Materials and methods

The study was prospectively undertaken in a group of mixed medical-surgical patients in a tertiary university hospital. According to the American Association for Respiratory Care (AARC) guidelines [8], we selected patients who require long-term acute care, patients with a known or suspected nutritional deficit, and subgroups with a nutritional and stress factors that may considerably skew prediction by Harris-Benedict equation. The long-term acute care patients were included if on days three to five (timing of indirect calorimetry) the foreseeable period of artificial nutrition was another five to seven days at least; if age was over 18 years and if it was a first admission to the ICU during the hospital stay. Limiting factors for inclusion were: fraction of inspired oxygen of more than 0.6, air leaks through cuffs and or chest drains, limited availability due to usage of the metabolic monitor or of the two intensivists who performed the measurements, service/repair of defects of the only metabolic monitor available, and withdrawal of treatment because of poor prognosis.

The study was approved by the ethics committee of the VU University Medical Center. The need for informed consent was waived because no additional procedures apart from usual intensive care practice were involved and the data used in this study needed to be collected for clinical purposes. The Dutch legislation does not require informed consent for such clinical protocol-based treatment and data collection, provided that the results are anonymous.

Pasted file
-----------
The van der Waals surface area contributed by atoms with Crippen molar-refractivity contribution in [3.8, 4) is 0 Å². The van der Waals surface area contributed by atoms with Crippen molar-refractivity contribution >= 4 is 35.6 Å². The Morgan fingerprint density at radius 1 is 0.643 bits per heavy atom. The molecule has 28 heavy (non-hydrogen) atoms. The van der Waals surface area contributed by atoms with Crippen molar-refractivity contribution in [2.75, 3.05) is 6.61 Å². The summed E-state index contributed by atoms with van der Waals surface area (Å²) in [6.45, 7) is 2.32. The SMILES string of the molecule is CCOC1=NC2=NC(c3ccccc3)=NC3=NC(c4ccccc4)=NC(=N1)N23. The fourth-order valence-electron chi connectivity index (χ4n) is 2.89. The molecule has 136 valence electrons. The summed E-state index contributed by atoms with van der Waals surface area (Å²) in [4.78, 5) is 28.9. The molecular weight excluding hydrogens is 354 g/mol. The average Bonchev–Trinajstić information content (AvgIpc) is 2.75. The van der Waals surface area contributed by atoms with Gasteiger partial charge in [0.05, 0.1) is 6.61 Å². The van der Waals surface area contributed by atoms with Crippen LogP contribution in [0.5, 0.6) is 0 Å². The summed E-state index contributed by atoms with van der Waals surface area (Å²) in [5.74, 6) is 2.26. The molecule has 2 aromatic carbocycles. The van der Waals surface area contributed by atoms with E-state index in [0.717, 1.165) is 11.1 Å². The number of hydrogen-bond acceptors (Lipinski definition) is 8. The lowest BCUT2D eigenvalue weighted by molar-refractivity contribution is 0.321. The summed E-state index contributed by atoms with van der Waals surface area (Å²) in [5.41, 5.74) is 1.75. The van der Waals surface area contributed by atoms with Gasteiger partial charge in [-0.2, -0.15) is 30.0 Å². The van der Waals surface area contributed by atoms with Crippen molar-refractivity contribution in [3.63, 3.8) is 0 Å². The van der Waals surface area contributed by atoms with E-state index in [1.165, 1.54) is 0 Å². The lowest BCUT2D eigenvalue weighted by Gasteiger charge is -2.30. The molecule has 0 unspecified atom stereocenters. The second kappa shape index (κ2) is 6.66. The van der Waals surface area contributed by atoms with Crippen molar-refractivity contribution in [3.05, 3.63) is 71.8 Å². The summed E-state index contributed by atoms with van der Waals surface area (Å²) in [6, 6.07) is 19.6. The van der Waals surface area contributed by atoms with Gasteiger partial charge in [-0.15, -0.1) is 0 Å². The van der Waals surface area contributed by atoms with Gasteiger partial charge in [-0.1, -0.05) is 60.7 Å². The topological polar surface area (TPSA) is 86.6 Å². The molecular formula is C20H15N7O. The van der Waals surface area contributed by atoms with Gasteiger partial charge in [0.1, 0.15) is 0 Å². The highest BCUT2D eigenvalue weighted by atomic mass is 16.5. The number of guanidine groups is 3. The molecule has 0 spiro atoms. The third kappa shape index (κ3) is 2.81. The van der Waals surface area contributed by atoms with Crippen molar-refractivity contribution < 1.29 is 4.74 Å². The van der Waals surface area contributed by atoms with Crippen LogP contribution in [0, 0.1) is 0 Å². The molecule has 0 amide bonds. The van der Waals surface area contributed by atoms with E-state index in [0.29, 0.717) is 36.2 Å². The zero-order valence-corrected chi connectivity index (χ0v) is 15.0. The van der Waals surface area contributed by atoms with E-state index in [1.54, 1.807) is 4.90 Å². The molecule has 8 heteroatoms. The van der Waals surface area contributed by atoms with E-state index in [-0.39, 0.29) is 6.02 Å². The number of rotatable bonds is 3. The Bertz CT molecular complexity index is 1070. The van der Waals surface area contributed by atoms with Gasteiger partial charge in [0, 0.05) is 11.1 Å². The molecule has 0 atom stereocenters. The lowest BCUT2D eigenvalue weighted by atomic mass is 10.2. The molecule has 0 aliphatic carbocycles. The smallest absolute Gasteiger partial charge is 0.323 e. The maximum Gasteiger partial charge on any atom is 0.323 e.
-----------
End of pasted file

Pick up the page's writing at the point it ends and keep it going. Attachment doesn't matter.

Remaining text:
Our nutritional protocol is aimed at early enteral feeding, starting within 24 hours after admission [see Additional data file 1]. The choice for calculating resting energy expenditure (REE) as Harris-Benedict times 1.2 originates from the recommendation by Alexander and colleagues [9] where actual REE are compared with formulas used in the ICU. Also the AARC guidelines uses the Harris-Benedict equation. The 10% extra for activity originates from a study by van Lanschot and colleagues [10] where 24 hour indirect calorimetric measurements were performed to determine total energy expenditure (TEE).

Thus, the energy target is determined by the Harris-Benedict 1984 equation plus 30%, until indirect calorimetry is performed [11]. Indirect calorimetric measurements are performed as part of routine care, usually between day three and five after admission, according to the AARC guidelines [8].

After the measurement, the caloric goal was set at the measured REE plus 10% for activity, and nutrition was adjusted to meet the new caloric goal. Repeated measurements were performed when clinically indicated, according to the AARC guidelines. Caloric provision was tailored towards the latest calorimetric measurement. Protein was provided with a target of 1.2 to 1.5 g/kg pre-admission body weight. According to Dutch guidelines on protein provision, patients with a BMI of more than 30 kg/m2 are corrected for overweight to calculate their protein need; a BMI of 27.5 kg/m2 was used to compute the corresponding weight and required amount of protein/kg/day [12].

To achieve both energy and protein goals we used an algorithm for enteral nutrition that determines the nutritional formula and amount to be given to meet both requirements [13]. The enteral nutritional formulas used are: Nutrison standard® (1000 kcal and 40 g of protein per 1000 ml); Nutrison protein plus® (1250 kcal and 63 g of protein per 1000 ml; both from Numico, Zoetermeer, The Netherlands); and Promote® (1000 kcal and 63 g of protein per 1000 ml; from Abbott Nutrition, Hoofddorp, The Netherlands). Parenteral nutrition during the study period was initially provided by our pharmacy as an all-in-one solution containing 1000 kcal and 47 g of protein per litre, and later a commercially available product was used (Struktokabiven, Fresenius-Kabi A.G., Bad Homburg v.d. H, Germany) containing 1050 kcal and 50 g of protein per litre.